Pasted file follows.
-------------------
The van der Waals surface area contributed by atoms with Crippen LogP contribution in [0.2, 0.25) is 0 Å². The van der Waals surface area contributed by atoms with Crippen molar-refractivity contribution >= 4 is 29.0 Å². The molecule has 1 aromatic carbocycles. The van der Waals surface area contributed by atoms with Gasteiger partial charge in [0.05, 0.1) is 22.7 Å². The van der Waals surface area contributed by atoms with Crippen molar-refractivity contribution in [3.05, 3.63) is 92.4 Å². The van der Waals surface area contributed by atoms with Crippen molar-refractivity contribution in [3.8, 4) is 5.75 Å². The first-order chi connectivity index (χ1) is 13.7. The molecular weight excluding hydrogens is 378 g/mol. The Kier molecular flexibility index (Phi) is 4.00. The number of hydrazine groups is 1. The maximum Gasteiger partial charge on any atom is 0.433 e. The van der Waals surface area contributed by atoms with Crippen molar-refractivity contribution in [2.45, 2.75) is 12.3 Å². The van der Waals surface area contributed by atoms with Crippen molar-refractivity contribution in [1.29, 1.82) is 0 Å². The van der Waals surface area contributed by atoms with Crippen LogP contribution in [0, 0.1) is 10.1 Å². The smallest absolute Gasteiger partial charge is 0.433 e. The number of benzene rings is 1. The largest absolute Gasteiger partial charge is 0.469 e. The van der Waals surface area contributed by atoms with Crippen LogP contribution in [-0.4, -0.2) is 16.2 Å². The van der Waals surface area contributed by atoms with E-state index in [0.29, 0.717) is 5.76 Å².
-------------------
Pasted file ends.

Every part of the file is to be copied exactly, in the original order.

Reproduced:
The van der Waals surface area contributed by atoms with Crippen LogP contribution in [0.2, 0.25) is 0 Å². The van der Waals surface area contributed by atoms with Crippen molar-refractivity contribution >= 4 is 29.0 Å². The molecule has 1 aromatic carbocycles. The van der Waals surface area contributed by atoms with Gasteiger partial charge in [0.05, 0.1) is 22.7 Å². The van der Waals surface area contributed by atoms with Crippen molar-refractivity contribution in [3.05, 3.63) is 92.4 Å². The van der Waals surface area contributed by atoms with Crippen molar-refractivity contribution in [3.8, 4) is 5.75 Å². The first-order chi connectivity index (χ1) is 13.7. The molecular weight excluding hydrogens is 378 g/mol. The Kier molecular flexibility index (Phi) is 4.00. The number of hydrazine groups is 1. The maximum Gasteiger partial charge on any atom is 0.433 e. The van der Waals surface area contributed by atoms with Crippen molar-refractivity contribution in [2.45, 2.75) is 12.3 Å². The van der Waals surface area contributed by atoms with Crippen molar-refractivity contribution in [1.29, 1.82) is 0 Å². The van der Waals surface area contributed by atoms with Crippen LogP contribution in [0, 0.1) is 10.1 Å². The smallest absolute Gasteiger partial charge is 0.433 e. The number of benzene rings is 1. The largest absolute Gasteiger partial charge is 0.469 e. The van der Waals surface area contributed by atoms with Crippen LogP contribution in [-0.4, -0.2) is 16.2 Å². The van der Waals surface area contributed by atoms with E-state index in [0.29, 0.717) is 5.76 Å².